It used to be that fans paid the closest attention to what shoes a baseball player wore, or his particular brand of glove or bat. Sorry, Nike—nowadays Major League players may get the most attention for what song they choose as their walk-up music.
And in the field, closer Trevor Hoffman became as famous for entering the fray to AC-DC’s “Hell’s Bells” as he did for being the all-time saves leader. There’s no doubt that he’ll hear that song when he’s inducted at Cooperstown.
Speaking of Cooperstown, it got me wondering, “What walk-up music would Babe Ruth choose if he played today?”
Off the top, let’s give propers to Jay-Z’s “Empire State of Mind” (featuring Alicia Keys) and Frank Sinatra’s “Theme From New York, New York” (not featuring Alicia Keys), but that’s too easy. Besides, they’re both already in heavy rotation on The Cathedral’s sound system. Springsteen’s “Glory Days” and “Born To Run” are a natch for The Sultan of Swat, but again, too easy.
As I was pondering genres and surfing Snoop, Eminem, Toby Keith, Far East Movement’s “Like A G6,” and Kirk Franklin’s “Revolution” on my i-Pod, it occurred to me that Sporting News ranked Ruth number one on its list of “Baseball’s 100 Greatest Players.”
This isn’t a discussion of whether Mo Rivera could get Babe to rock out to Metallica, it’s more in the spirit of Flo Rida’s “Club Can’t Handle Me.”
THE BAMBINO WOULD CHANGE THE ENTIRE LANDSCAPE OF WALK-UP MUSIC.
Record companies would pay him to use their songs (Note to A-Rod, Pujols, Jeter and The Freak: you guys all owe me an expensive car when this starts happening for you—every company repping an artist with a song that uses the word “freak” should already have Timmy’s agent on speed dial).
Big Boy would be goofing with Seacrest, and an excited announcer with a smile in his voice would chime in, “DJ Street Cred’s new album drops on Tuesday, but you can hear Babe Ruth walk up to it tonight!” Travie McCoy wants to be a “Billionaire” so freakin’ bad, but George Herman could do it—just with music tie-ins.
The charismatic, Roarin’ Twenties juggernaut would be workin’ his music mojo non-stop.
Picture it. Dude limos into the park to the strains of the “Official Ruth Arrival Song.” There’d be a different diddy licensed for every park, even Spring Training games.
“American Idol” winners would croon Babe’s “Official Coming Out of the Tunnel Tune.” The kids from “Glee” would get the “Official Batting Practice Spirit Song,” and all of the A-List artists would jockey for the “Official Home Run Trot Anthem.”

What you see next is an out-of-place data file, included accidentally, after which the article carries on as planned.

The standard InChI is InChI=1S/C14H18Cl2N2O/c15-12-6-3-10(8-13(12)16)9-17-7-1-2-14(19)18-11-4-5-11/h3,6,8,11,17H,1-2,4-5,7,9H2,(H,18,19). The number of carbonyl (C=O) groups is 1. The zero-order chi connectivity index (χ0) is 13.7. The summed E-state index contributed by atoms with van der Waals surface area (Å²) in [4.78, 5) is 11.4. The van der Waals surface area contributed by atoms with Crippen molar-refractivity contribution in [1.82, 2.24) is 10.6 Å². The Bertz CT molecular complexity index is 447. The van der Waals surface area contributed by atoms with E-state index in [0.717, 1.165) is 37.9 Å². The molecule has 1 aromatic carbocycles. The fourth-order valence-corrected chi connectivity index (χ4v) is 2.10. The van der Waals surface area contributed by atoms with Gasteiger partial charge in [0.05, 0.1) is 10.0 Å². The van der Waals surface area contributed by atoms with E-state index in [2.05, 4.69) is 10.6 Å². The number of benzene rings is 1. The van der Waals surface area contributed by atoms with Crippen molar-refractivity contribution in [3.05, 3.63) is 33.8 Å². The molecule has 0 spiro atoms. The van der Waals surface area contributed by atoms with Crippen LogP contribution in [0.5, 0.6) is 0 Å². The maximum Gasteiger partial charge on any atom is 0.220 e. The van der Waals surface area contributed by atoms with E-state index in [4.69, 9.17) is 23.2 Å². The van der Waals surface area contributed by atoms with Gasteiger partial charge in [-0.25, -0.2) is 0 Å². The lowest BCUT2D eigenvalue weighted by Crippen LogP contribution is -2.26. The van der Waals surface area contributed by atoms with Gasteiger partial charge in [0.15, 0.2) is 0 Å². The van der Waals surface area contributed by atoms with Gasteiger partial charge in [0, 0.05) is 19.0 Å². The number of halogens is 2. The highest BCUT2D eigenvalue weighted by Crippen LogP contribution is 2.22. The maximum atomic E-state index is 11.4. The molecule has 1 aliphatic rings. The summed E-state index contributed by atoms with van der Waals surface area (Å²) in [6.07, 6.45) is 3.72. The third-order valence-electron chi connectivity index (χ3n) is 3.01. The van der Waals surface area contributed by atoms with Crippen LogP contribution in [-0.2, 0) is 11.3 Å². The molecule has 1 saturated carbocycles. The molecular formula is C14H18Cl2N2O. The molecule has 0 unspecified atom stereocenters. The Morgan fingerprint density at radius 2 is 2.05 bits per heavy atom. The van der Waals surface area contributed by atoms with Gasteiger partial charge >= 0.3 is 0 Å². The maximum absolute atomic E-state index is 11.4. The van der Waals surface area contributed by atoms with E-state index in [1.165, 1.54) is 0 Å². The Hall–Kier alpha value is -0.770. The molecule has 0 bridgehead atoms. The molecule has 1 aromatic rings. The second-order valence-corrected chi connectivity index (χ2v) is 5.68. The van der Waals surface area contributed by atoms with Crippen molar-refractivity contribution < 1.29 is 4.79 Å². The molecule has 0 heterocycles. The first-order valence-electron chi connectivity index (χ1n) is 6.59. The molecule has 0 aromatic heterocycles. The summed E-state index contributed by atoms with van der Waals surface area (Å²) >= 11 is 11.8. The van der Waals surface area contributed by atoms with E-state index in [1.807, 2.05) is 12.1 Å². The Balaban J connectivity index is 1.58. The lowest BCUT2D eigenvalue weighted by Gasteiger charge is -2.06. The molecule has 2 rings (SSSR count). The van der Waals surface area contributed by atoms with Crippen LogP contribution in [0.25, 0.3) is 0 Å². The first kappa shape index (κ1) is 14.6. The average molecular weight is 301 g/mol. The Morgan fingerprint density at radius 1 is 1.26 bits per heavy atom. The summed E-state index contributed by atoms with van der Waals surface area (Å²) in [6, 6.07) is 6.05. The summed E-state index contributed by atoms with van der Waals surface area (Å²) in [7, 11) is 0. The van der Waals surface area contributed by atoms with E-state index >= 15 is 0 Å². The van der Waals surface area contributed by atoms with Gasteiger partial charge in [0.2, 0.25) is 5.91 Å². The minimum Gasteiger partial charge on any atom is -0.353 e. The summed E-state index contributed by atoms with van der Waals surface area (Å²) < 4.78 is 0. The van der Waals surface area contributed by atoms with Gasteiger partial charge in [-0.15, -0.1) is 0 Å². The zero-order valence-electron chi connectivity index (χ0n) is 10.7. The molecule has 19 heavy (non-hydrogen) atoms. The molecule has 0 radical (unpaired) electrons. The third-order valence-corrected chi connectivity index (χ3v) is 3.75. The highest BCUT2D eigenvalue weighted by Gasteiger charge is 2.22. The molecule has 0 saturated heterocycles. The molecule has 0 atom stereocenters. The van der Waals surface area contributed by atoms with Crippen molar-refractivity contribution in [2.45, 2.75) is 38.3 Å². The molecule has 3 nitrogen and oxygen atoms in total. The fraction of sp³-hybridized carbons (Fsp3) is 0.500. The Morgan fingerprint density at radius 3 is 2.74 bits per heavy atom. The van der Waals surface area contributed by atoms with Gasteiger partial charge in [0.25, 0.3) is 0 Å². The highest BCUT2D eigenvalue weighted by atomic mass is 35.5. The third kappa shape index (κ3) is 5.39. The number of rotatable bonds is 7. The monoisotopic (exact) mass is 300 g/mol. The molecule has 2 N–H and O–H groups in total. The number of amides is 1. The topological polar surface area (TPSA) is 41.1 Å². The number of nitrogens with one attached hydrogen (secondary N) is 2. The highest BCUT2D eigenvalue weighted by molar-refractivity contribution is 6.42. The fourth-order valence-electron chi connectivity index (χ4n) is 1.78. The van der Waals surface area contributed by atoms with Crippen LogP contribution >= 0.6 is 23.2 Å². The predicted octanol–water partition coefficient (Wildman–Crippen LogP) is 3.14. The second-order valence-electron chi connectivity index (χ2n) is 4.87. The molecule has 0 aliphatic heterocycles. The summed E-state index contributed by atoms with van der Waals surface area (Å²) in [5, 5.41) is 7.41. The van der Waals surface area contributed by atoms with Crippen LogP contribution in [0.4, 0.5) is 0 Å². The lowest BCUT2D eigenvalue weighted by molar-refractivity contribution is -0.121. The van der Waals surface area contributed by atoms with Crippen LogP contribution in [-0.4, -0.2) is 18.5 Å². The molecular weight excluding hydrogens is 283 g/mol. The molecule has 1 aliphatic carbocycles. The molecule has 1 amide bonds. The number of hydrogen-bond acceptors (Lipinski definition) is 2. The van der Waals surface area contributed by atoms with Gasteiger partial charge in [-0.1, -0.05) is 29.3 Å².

There’d be a shiny sticker of Babe’s smile on the artwork for all of his official songs. It would be the first thing we’d look for when downloading music or buying MB-3s (re-named for Ruth and his number).
Singers brag about “being fly” and “walkin’ pimp,” but Babe invented that shizzle.
Every play, every inning, every day would take on an official Babe Ruth song. Rihanna would be featured on dozens of them. The smart marketers would cross-promote the songs from Babe’s buddy movie with The Rock and feature snippets from Babe’s comedy album with Charles Barkley.
Theme music from Babe’s romp with the rapscallions on “Jersey Shore” and Babe’s best-selling video game “Call of Duty: Babe’s Beast Ops” would replace organ music and permeate the parks.
I love me some Ruth, but I would absolutely draw the line at special Kidz Bop compilations of songs used by Babe Ruth.
Jay-Z would write an epic rap song with The Babe laughing and speaking before each chorus. Both of them can make a Yankee hat more famous than a Yankee can, but let’s be honest, Babe invented Yankee Nation.
Yes, will.i.am can channel P.T. Barnum, but Ol’ Grip It And Rip It was making more money than President Hoover before we fully understood what that meant about our society.
The next time you hear Troop 41’s “Do The John Wall,” imagine the music the modern era missed without The Man, The Myth, The Legend—The Bambino.
Footnote: Think all of this is preposterous?
I’m still convinced that President George Herbert Walker Bush’s name is a thinly-veiled tribute to Babe. Bush was born in ’24, he played baseball, there are pictures of him with The Babe—his son W even once held an ownership stake in the Texas Rangers.
R. Scott Murphy is an award-winning writer, sports producer and marketing executive. You can enjoy more of Murphy’s madcap baseball stories in his latest book, “Ducks on the Pond.” Follow Murphy @MentalKickball on Twitter for daily Home Run Alphabet entries.